Norway’s state-controlled retailer of liquor and wine, Vinmonopolet, may get a political green light to expand its opening hours, the latest in a long series of moves to liberalize alcohol sales, at least a bit.
Popularly known simply as ‘polet, the state retailer has undergone quite a bit of liberalization in recent years. Now another old regulation may be scrapped: The ban on alcohol sales on the days before public holidays, as well as the holidays themselves.
Free-market-minded politicians on the conservative side of Norwegian politics have long lobbied to remove the restriction, and now it seems that several left-center politicians in power are going along. “The prohibition only gives the right-side ammunition,” Audun Lysbakken told newspaper Dagens Næringsliv (DN), which has been polling politicians on the opening issue for the past several days. Now Lysbakken of the Socialist Left party (SV) favours dropping the pre-holiday restriction, as does Lars Peder Brekk and Marit Arnstad of the Center Party and Raymond Johansen and Thomas Breen of the Labour Party. Even the political adviser to Health Minister Anne-Grete Strøm-Erichsen, who’s on holiday, seemed to go along. “It’s important to limit access in our alcohol policies,” Tord Dale told DN. “But it’s also important that the limits aren’t viewed as unreasonable.”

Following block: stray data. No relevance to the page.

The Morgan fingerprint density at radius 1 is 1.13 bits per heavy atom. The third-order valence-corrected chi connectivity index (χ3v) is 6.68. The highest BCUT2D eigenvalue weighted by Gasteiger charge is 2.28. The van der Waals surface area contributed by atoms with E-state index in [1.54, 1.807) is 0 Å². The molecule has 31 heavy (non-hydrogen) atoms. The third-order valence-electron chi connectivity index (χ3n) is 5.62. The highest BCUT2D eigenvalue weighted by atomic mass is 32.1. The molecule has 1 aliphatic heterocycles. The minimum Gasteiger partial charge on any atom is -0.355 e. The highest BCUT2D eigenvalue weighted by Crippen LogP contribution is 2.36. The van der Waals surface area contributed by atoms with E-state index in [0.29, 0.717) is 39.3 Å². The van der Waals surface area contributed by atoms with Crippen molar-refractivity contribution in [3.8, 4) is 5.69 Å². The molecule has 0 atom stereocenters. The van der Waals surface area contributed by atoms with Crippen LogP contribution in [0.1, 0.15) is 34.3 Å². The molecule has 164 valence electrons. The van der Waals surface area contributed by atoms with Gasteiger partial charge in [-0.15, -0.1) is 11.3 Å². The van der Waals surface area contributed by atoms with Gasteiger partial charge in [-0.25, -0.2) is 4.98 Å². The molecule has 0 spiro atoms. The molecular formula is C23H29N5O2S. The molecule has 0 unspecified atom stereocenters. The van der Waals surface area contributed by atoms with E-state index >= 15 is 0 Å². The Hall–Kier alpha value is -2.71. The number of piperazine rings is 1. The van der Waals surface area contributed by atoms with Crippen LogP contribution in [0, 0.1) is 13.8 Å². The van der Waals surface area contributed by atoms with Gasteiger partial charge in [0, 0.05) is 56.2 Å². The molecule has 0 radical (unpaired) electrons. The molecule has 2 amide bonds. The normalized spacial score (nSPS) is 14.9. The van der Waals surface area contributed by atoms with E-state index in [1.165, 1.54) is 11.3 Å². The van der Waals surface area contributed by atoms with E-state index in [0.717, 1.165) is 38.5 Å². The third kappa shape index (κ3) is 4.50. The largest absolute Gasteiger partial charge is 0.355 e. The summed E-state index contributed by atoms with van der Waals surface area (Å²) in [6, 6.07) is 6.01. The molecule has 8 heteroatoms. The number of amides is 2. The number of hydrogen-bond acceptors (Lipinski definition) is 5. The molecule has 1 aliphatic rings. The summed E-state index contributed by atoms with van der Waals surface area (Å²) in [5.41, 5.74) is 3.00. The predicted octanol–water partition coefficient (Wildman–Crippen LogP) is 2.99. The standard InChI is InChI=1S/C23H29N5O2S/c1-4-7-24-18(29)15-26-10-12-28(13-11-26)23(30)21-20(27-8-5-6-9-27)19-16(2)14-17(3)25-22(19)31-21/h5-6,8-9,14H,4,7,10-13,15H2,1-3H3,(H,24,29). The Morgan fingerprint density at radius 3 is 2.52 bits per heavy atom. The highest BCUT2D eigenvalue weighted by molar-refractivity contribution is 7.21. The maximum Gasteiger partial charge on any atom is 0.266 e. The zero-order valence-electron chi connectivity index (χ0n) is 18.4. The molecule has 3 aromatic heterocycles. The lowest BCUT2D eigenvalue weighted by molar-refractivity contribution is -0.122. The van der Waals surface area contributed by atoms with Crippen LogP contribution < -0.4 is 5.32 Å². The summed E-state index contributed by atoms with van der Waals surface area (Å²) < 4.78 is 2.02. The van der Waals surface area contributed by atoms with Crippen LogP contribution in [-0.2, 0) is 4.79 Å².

That raises the question of whether a majority of politicians might consider lowering Norway’s punitive taxes on alcohol as well, since many feel they’re also unreasonable. A recent survey indicated a surprising number of Norwegians condone bringing more tax-free liquor home than allowed, because taxes on alcoholic beverages sold in Norway are so high.
Views and News staff